The CSP has responded cautiously to government plans that would allow physiotherapists, and others, to train for the new role of medical care practitioners (MCPs). A consultation document outlines how MCPs would function as US-style physician assistants, helping to treat patients in hospitals and primary care settings. They would perform similar tasks to junior doctors, including physical examinations and diagnoses, under the supervision of consultants.
Ministers claim this 'new breed' of healthcare worker would help to cut patient waiting times, and relieve pressure on overworked GPs and hospital specialists. MCPs could be treating patients after two to three years' training, providing they meet standards in a 'competence and curriculum' framework published as part of the consultation. The CSP will study the documents closely before giving a detailed formal response. Jill Higgins, CSP director of learning and development, said the plans raise a series of crucial questions and added that it is not yet clear how such roles would fit in with current systems of practice, such as emergency triage. She told Frontline: 'It feels as though there could be a multitude of roles that are not quite [those of] doctors, all with slightly different responsibilities and accountabilities, all with the focus of speeding up access to care.'
There could be about 100 MCPs in each strategic health authority if and when the government's plans are fully implemented. Ministers expect them to be drawn from two main pools - life-science graduates and existing health staff, such as physiotherapists and nurses, who would train at universities offering the MCP curriculum. Once registered, MCPs would have to adhere to a professional code of conduct and undertake continuing professional development.
An MCP is defined as: 'a new healthcare professional who, while not a doctor, works to the medical model, within the attitudes, skills and knowledge base to deliver holistic care and treatment within the general medical and/or general practice team under defined levels of supervision.' MCPs would be able to obtain patients' full medical histories and perform physical examinations, including breast checks. They would also diagnose, manage and treat illnesses within their competence such as depression, gout and eczema. In addition, they could request and interpret certain diagnostic tests, prescribe medications as appropriate and advise patients on managing conditions such as diabetes and angina.
Two leading medical bodies - the Royal College of Physicians (RCP) and the Royal College of General Practitioners - have drafted the proposed competence and curriculum framework. They say the new role is needed because the existing medical workforce is struggling to meet the demand for healthcare. They acknowledge that nursing and allied health professional staff have developed extended roles that have benefited patients. But they warn in a foreword to the consultation: 'The capacity issue... has led to the rapid establishment of a wide range of new posts of medical support workers across the country with variable training, roles and responsibilities and in standards of clinical practice. This is unsatisfactory.'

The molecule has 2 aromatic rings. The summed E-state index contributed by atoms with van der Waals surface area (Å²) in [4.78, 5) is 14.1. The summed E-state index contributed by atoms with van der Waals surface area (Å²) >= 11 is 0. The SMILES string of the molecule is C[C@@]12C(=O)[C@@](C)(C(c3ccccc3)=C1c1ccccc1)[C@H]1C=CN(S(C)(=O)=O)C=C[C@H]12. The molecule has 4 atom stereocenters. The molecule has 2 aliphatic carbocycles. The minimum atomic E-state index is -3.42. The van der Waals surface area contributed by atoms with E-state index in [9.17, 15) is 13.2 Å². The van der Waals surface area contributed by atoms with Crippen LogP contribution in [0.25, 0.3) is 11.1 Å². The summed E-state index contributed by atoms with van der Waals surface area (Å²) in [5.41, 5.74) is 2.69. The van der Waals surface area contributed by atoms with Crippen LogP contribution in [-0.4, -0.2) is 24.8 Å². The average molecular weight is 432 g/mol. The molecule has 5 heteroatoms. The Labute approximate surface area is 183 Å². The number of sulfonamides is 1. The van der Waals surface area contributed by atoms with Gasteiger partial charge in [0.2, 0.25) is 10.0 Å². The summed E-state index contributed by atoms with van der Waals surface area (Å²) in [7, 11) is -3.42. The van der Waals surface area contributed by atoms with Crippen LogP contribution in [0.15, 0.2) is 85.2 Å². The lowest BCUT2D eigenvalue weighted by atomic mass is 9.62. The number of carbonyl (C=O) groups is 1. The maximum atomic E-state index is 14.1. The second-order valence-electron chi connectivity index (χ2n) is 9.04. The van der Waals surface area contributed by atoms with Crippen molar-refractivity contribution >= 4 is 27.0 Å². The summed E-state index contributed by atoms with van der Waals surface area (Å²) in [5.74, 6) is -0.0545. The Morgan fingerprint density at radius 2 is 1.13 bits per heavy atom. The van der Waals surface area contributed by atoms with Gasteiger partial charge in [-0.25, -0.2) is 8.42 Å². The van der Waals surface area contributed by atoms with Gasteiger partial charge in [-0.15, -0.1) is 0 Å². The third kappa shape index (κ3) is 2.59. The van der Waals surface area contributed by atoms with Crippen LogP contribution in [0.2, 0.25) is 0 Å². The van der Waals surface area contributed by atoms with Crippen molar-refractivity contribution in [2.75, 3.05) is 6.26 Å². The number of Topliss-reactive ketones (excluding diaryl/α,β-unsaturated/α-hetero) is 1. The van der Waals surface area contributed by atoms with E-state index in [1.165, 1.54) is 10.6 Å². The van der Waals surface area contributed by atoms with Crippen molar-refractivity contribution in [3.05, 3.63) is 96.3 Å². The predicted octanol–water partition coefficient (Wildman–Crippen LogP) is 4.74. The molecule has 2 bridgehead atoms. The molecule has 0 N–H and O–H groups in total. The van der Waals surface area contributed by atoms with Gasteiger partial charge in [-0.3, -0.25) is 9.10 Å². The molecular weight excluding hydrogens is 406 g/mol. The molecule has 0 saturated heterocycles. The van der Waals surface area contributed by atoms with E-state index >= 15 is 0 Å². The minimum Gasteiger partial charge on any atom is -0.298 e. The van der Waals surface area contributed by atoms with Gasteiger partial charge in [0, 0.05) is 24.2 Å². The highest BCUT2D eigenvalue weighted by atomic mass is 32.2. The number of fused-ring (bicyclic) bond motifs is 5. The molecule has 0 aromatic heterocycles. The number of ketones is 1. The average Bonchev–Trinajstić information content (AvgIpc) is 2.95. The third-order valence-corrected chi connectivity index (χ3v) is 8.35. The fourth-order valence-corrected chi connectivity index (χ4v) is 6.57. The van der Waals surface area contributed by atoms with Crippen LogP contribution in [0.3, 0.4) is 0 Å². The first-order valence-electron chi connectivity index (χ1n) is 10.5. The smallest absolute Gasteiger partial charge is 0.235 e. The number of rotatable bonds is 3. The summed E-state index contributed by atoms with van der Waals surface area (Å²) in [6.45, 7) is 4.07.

Mary Armitage, RCP clinical vice president, said there were concerns over the 'plethora' of unregulated healthcare workers, with no common standards or training. She said: 'We hope the new framework will standardise the role, thereby reducing any confusion for patients and any risk to patient safety.' Jill Higgins and Sue Hayward-Giles (director of CSP member networks and relations) have confirmed that the Society will be taking a close look at the proposals. Dr Higgins told Frontline: 'At first sight it seems that in some parts of the new role physiotherapists are already there, within an extended scope role and working in triage teams.' She said it was uncertain whether MCPs would have the depth of knowledge, following a three-year study programme, to work independently in so many areas - or would need to work in teams with other specialists. 'Physiotherapists are autonomous practitioners, and the implications of supervision by a consultant would need to be understood,' she said.
'It seems that MCPs would be responsible for decision-making about patients, unless each decision was to be overseen by a supervising consultant. Jill Higgins also pointed out the question that arises next: 'If the idea is that these practitioners are unencumbered by the requirement of attaining specialist skills that doctors in training need for career development, is this new role seen as the end point in their career?' Health minister Lord Warner says the government plans to work closely with the Health Professions Council to ensure appropriate regulation of the new role.
See the Modernisation Agency website
for more informaton about the new role, including links to its development in the US and the consultation document.